Still, you sense MGMT won’t be too bothered. The in-jokey psych-punk ditty Brian Eno is more evidence that they’re not really aiming to entertain anyone but themselves. And what emerges from such silliness is the pleasing sense that the duo had a blast making this record. Listening to it is also fun at times, but just as often it’s damned hard work. --Johnny Sharp

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Customer Reviews

Most Helpful Customer Reviews
24 of 25 people found the following review helpful
5.0 out of 5 stars Psychadelic Dream 30 Mar 2010
Format:Audio CD
This album will disappoint a lot of people. Gone are the hit singles, simple melodies, standard song structures, and in are sonic experiments, unpredictable songs, and psychedelia. To say it's a complete departure is I think to have missed many of the undertones of the first album, but it is still a departure.

While many of the vocal melodies are still subtly poppy, the musical background has become a woozy landscape, drenched in very non-commercial psychedelic sounds and production. Actually, it's very reminiscent of the best of experimental 60's psychedelia - 'West Coast Pop Art Experimental Band,' and 'The United States Of America' spring to mind as much as modern psychedelic-pop bands like 'The Flaming Lips' when listening to it. They really have dispensed with the big radio singles (as they said they were going to, and as other reviews here complain about), which is commercial suicide, but that's more than ok with me when they make the music this beautifully detached. It also obliterates the arguments of those who criticised the first album for being simply repetitive, 2-dimensional and irritating. While I really liked the first album I also found it patchy, largely got old quite quickly, and I ultimately stopped listening to it after a few months, feeling as though i'd already exhausted it. However, this album feels like a journey. There's not a bad song on it, and it's grown on me more with every listen. While i'll only ever re-play the odd track on Oracular Spectacular, I think that I may end up playing this album for some time to come, as it offers so much more!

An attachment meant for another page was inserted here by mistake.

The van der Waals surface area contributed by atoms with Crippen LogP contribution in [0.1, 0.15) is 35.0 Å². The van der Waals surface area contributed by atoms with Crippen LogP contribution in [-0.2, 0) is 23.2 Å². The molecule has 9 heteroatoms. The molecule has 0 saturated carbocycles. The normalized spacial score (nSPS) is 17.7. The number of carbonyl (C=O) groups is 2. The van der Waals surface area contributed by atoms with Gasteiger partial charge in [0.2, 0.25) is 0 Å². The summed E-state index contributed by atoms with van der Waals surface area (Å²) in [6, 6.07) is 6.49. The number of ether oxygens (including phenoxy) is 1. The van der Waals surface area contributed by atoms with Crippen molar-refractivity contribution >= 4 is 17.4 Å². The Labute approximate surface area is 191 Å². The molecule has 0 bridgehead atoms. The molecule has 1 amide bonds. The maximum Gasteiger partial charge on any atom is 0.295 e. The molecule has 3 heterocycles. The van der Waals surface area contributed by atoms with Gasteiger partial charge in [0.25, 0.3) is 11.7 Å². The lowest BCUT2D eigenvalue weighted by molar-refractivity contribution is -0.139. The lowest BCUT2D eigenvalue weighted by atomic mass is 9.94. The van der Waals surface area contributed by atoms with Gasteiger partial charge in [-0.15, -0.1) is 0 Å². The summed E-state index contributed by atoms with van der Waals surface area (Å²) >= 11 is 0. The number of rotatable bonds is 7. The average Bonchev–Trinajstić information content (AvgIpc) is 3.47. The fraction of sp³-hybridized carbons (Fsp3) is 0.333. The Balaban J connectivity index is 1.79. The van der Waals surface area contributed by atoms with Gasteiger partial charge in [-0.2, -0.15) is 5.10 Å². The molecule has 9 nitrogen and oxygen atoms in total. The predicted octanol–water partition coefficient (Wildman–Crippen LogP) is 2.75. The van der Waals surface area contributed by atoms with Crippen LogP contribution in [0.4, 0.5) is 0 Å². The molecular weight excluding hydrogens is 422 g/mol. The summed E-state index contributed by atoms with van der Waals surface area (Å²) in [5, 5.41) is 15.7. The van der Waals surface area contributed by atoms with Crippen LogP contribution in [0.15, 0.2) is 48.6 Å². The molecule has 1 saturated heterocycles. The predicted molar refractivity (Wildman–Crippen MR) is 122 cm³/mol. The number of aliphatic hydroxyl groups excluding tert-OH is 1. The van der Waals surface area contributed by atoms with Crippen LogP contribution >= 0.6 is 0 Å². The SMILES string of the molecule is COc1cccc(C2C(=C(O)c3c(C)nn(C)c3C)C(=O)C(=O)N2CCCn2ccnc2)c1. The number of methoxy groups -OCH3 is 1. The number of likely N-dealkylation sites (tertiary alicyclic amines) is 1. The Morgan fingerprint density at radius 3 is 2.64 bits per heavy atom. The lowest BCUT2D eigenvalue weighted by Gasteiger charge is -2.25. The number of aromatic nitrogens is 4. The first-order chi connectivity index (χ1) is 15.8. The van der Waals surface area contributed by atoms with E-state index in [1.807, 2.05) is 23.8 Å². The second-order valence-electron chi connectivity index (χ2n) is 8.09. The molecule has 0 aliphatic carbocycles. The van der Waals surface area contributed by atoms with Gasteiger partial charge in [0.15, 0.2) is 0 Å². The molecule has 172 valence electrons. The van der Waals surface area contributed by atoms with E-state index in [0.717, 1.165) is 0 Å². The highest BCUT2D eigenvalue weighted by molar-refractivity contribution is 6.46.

Those who loved the indie-club friendly melodies will be disappointed, but this is an album which should be compared with the likes of The Flaming Lips rather than Lady Gaga, and for me that is no bad thing.
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27 of 29 people found the following review helpful
Format:Audio CD
It's funny really, there appear to be two schools of thought with this record. On the one hand you kinda have the 'how dare they!' and on the other you get the 'why shouldn't they?'. I'm definitely in the latter but worryingly a recent quote from Friendly Fires (last year's next big thing the year before) has them espousing the desire 'not to do an MGMT' with their next record. Huh? I think this sums up just how media and fan friendly (or scared) bands seem to either want to or feel the need to be these days. After the high (or low) watermark of Britpop where indie went seriously overground, the nature of the 'genre' seems more to be about chart positions, sales and dancefloor kudos. The (in some places) terrible backlash against MGMT for reviving a seemingly outdated attitude - that the artist ought to be able to expand, develop and creatively explore - is clear proof of this. Is this really a new thing though?
In a commercially dominant music industry, it's hardly unsurprising but it's not necessarily symptomatic of the major label 'shop or drop' control of the contemporary indie scene. In scarily similar circumstances, Capitol Records failed to promote Pet Sounds, seeing it as too far from the Beach Boys surf-pop formula to be a viable product. Hence it didn't chart in the US. Elektra records signed Arthur Lee & Love as a folk-rock risk that paid off, but ultimately shook their heads in dismay at the expansive and introspective Forever Changes, throwing their weight behind recent signings (at Arthur's behest) The Doors - a good looking frontman and chart friendly psychedelia seeming the better bet here.
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4 of 4 people found the following review helpful
5.0 out of 5 stars Superbly crafted 17 May 2010
Format:Audio CD|Verified Purchase